In Stonefly Creek in Glacier Bay, Alaska, glacier retreat in the late 1970s revealed salmon spawning habitat in the new stream that was colonized within 10 years by pink salmon that grew rapidly to more than 5,000 spawners. (Jonathan Moore)

In Stonefly Creek in Glacier Bay, Alaska, glacier retreat in the late 1970s revealed salmon spawning habitat in the new stream that was colonized within 10 years by pink salmon that grew rapidly to more than 5,000 spawners. (Jonathan Moore)

Melting glaciers could create 1,000s of kms of salmon habitat around B.C., Alaska by 2100

Climate change is rapidly changing environments for animals and researchers are urging protection

A group of B.C. researchers have found a small silver lining for salmon populations when it comes to climate change and melting glaciers in the Pacific mountain range.

In a study released Tuesday (Dec. 7), Simon Fraser University researchers Kara Pitman and Jonathan Moore found that the retreat of glaciers in western North America could create more than 6,000 kilometres of potential new habitat for Pacific salmon by the year 2100. That’s a distance nearly equal in length to the Mississippi River.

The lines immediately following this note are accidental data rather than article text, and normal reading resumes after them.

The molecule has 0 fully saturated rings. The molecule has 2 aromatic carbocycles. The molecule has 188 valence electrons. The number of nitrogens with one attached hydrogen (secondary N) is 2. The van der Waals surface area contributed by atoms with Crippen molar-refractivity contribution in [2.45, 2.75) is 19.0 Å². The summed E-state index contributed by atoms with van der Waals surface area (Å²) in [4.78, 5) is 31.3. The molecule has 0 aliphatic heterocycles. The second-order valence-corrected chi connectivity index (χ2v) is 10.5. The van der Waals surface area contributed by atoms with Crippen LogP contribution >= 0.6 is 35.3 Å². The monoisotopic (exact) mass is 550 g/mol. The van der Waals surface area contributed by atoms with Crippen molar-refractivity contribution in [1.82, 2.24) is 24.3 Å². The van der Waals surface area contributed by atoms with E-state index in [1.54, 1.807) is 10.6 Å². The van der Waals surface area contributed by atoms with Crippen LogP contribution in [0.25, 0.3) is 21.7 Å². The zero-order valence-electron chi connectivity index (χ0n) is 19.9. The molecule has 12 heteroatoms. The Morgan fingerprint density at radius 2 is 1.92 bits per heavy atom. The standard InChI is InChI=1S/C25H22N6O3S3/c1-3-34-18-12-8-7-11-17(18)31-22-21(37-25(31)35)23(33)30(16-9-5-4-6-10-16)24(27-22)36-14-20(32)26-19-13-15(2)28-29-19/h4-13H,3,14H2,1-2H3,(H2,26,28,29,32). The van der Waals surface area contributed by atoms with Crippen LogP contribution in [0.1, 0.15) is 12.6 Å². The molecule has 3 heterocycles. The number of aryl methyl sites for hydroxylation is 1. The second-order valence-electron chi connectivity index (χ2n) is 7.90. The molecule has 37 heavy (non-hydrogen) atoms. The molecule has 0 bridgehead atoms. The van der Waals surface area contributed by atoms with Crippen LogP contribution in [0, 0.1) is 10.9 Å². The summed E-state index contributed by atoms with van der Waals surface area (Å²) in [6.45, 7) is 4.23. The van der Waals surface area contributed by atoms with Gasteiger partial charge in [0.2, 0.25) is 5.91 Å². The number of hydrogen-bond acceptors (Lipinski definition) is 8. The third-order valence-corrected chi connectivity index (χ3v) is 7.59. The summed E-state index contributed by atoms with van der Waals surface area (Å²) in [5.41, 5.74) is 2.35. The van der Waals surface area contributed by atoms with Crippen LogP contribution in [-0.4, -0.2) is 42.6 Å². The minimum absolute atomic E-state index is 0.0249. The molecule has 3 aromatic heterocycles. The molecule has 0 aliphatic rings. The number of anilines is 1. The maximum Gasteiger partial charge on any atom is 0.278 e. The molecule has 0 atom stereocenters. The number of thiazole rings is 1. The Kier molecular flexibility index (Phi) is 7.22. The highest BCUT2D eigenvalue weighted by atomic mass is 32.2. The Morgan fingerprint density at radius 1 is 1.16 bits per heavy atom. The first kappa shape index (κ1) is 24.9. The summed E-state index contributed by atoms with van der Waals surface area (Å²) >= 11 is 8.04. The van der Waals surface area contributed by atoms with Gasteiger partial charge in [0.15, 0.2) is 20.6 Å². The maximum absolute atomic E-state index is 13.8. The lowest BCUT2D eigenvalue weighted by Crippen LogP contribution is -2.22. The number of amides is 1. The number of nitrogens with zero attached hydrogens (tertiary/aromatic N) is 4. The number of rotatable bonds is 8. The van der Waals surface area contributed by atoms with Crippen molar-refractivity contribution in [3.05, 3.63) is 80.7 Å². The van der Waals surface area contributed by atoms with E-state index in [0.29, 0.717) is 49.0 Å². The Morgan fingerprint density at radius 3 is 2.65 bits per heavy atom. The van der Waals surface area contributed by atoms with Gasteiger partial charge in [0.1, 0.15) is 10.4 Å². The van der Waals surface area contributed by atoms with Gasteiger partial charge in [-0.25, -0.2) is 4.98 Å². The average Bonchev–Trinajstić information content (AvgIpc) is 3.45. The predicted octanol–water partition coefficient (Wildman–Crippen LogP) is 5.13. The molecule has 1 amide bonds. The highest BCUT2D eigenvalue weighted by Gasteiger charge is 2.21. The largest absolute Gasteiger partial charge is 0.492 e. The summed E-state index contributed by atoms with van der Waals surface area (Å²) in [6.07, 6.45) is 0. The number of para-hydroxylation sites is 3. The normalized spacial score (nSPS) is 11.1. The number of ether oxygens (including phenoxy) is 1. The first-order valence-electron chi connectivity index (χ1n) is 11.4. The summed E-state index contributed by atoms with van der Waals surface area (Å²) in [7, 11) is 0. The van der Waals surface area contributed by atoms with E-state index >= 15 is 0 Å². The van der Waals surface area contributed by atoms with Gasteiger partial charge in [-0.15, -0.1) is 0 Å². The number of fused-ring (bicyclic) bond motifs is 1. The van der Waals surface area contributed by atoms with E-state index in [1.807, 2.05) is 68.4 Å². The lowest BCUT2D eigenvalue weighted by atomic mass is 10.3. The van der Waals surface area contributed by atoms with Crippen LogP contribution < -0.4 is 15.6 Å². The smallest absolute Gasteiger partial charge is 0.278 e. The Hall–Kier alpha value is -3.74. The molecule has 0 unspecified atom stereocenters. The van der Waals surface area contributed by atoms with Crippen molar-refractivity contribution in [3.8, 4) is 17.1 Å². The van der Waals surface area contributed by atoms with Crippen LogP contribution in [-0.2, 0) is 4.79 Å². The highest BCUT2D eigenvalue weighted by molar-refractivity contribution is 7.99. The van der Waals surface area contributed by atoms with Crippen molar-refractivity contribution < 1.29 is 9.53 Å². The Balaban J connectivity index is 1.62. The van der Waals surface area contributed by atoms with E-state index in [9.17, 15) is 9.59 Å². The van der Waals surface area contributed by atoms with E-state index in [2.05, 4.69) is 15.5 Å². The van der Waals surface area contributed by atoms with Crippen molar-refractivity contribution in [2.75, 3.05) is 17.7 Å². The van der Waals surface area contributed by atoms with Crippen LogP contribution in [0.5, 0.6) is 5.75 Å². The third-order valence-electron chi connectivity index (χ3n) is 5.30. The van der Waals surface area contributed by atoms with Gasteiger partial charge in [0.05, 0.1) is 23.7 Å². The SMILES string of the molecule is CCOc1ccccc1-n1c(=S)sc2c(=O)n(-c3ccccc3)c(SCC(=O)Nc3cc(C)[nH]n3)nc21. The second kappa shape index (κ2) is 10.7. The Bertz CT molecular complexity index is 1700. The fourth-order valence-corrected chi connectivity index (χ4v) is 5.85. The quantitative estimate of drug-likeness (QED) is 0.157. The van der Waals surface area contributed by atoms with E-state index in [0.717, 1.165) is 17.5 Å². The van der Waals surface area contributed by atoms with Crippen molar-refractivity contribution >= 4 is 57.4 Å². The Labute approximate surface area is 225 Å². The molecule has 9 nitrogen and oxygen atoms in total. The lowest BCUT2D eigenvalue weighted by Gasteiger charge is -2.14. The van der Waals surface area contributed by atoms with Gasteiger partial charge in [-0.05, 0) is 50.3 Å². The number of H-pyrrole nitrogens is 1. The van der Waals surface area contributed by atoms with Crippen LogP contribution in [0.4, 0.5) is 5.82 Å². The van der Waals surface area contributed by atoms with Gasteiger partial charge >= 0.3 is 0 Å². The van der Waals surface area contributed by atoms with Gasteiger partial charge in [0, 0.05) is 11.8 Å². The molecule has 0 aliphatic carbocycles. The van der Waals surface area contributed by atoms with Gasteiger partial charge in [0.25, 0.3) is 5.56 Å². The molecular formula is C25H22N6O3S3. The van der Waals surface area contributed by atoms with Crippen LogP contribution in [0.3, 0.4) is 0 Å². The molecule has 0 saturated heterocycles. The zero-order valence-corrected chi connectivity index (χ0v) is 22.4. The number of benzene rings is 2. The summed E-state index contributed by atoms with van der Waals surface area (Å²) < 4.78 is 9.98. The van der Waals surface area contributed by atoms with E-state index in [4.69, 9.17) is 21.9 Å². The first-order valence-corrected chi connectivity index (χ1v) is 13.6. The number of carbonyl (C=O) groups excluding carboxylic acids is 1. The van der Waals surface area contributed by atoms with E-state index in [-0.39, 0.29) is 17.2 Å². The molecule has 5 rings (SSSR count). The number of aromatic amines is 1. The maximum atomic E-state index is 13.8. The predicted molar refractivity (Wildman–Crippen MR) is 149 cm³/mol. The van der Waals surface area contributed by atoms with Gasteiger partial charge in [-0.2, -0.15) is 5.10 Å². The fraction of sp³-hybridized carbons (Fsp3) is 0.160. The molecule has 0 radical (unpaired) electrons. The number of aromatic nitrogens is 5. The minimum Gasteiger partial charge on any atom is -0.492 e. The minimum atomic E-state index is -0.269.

In their study, the researchers modelled glacier retreat under different climate change scenarios, essentially ‘peeling back the ice’ from 46,000 glaciers between southern B.C. and south central Alaska. From there they mapped potential salmon habitats that could be created when the underlying bedrock is exposed and new streams flow over the landscape.

The pair found 315 glaciers, many in Alaska and at the B.C.-Alaska border, that could create desirable conditions for salmon, which include ocean-accessible, low-gradient streams with retreating glaciers at their headwaters.

Once conditions stabilize in newly formed streams, salmon can colonize these areas quite quickly, Pitman said, demything a common misconception that all salmon return home to the streams they are born in.

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“Most do, but some individuals will stray—migrating into new streams to spawn and, if conditions are favourable, the population can increase rapidly.”

These instances of glacier retreat are already underway. In Stonefly Creek in Glacier Bay, Alaska, glacier retreat in the late 1970s revealed salmon spawning habitat in the new stream that was colonized within 10 years by pink salmon that grew rapidly to more than 5,000 spawners.

While the newly created habitat may be a ray of light for salmon in some locations, overall, climate change poses grave challenges for salmon populations, the researchers cautioned.

“On one hand, this amount of new salmon habitat will provide local opportunities for some salmon populations,” Pitman said. “On the other hand, climate change and other human impacts continue to threaten salmon survival—via warming rivers, changes in stream flows, and poor ocean conditions.”

Moore added that with climate change rapidly transforming ecosystems, their study should be used to bolster habitat protection to ensure salmons’ future.


@ashwadhwani
ashley.wadhwani@bpdigital.ca

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